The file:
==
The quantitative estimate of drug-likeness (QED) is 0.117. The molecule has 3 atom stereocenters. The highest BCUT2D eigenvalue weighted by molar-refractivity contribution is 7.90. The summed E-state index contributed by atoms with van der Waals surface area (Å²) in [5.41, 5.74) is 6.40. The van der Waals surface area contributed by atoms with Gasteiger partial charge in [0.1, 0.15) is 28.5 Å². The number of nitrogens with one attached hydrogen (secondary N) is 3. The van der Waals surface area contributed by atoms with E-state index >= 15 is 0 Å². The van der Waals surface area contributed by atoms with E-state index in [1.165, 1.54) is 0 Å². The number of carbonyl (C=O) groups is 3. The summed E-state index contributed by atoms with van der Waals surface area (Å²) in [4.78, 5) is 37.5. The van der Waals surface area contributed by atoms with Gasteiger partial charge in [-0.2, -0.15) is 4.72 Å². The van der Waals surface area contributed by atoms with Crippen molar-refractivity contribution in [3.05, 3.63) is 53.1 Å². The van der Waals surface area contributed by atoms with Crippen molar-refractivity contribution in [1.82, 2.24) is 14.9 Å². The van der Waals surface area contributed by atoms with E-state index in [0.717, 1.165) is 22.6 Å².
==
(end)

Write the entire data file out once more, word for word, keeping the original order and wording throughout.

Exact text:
The quantitative estimate of drug-likeness (QED) is 0.117. The molecule has 3 atom stereocenters. The highest BCUT2D eigenvalue weighted by molar-refractivity contribution is 7.90. The summed E-state index contributed by atoms with van der Waals surface area (Å²) in [5.41, 5.74) is 6.40. The van der Waals surface area contributed by atoms with Gasteiger partial charge in [0.1, 0.15) is 28.5 Å². The number of nitrogens with one attached hydrogen (secondary N) is 3. The van der Waals surface area contributed by atoms with E-state index >= 15 is 0 Å². The van der Waals surface area contributed by atoms with E-state index in [1.165, 1.54) is 0 Å². The number of carbonyl (C=O) groups is 3. The summed E-state index contributed by atoms with van der Waals surface area (Å²) in [4.78, 5) is 37.5. The van der Waals surface area contributed by atoms with Gasteiger partial charge in [-0.2, -0.15) is 4.72 Å². The van der Waals surface area contributed by atoms with Crippen molar-refractivity contribution in [3.05, 3.63) is 53.1 Å². The van der Waals surface area contributed by atoms with Crippen molar-refractivity contribution in [1.82, 2.24) is 14.9 Å². The van der Waals surface area contributed by atoms with E-state index in [0.717, 1.165) is 22.6 Å².